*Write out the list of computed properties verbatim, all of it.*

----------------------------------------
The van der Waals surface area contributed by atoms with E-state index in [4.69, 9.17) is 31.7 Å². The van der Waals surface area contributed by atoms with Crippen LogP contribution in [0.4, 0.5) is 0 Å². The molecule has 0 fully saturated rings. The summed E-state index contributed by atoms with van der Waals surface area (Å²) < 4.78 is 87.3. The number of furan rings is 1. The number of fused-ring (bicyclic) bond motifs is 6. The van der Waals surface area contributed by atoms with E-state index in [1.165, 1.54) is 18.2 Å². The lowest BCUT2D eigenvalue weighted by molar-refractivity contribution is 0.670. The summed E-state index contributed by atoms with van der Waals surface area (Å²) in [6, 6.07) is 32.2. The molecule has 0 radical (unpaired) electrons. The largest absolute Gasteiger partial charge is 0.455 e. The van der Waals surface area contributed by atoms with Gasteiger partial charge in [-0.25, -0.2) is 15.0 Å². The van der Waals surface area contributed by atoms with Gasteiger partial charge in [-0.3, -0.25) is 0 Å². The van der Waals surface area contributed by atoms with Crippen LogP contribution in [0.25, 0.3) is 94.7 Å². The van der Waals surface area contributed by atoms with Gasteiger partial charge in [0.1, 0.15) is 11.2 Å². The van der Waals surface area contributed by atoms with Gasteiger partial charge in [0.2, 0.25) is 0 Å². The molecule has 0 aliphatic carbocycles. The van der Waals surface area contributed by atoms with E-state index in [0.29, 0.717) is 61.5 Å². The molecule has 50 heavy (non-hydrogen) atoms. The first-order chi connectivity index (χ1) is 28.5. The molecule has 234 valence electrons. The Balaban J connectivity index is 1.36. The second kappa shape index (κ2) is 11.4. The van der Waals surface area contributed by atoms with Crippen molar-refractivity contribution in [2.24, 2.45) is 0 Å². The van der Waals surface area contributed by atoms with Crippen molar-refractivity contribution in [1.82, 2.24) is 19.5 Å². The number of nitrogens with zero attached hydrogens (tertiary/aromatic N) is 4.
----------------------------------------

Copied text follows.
The van der Waals surface area contributed by atoms with E-state index in [4.69, 9.17) is 31.7 Å². The van der Waals surface area contributed by atoms with Crippen LogP contribution in [0.4, 0.5) is 0 Å². The molecule has 0 fully saturated rings. The summed E-state index contributed by atoms with van der Waals surface area (Å²) < 4.78 is 87.3. The number of furan rings is 1. The number of fused-ring (bicyclic) bond motifs is 6. The van der Waals surface area contributed by atoms with E-state index in [1.165, 1.54) is 18.2 Å². The lowest BCUT2D eigenvalue weighted by molar-refractivity contribution is 0.670. The summed E-state index contributed by atoms with van der Waals surface area (Å²) in [6, 6.07) is 32.2. The molecule has 0 radical (unpaired) electrons. The largest absolute Gasteiger partial charge is 0.455 e. The van der Waals surface area contributed by atoms with Gasteiger partial charge in [-0.25, -0.2) is 15.0 Å². The van der Waals surface area contributed by atoms with Gasteiger partial charge in [-0.3, -0.25) is 0 Å². The van der Waals surface area contributed by atoms with Crippen LogP contribution in [0.25, 0.3) is 94.7 Å². The van der Waals surface area contributed by atoms with Gasteiger partial charge in [0.1, 0.15) is 11.2 Å². The van der Waals surface area contributed by atoms with Gasteiger partial charge in [0.2, 0.25) is 0 Å². The molecule has 0 aliphatic carbocycles. The van der Waals surface area contributed by atoms with E-state index in [0.29, 0.717) is 61.5 Å². The molecule has 50 heavy (non-hydrogen) atoms. The first-order chi connectivity index (χ1) is 28.5. The molecule has 234 valence electrons. The Balaban J connectivity index is 1.36. The second kappa shape index (κ2) is 11.4. The van der Waals surface area contributed by atoms with Crippen molar-refractivity contribution in [2.24, 2.45) is 0 Å². The van der Waals surface area contributed by atoms with Crippen molar-refractivity contribution in [1.82, 2.24) is 19.5 Å². The number of nitrogens with zero attached hydrogens (tertiary/aromatic N) is 4.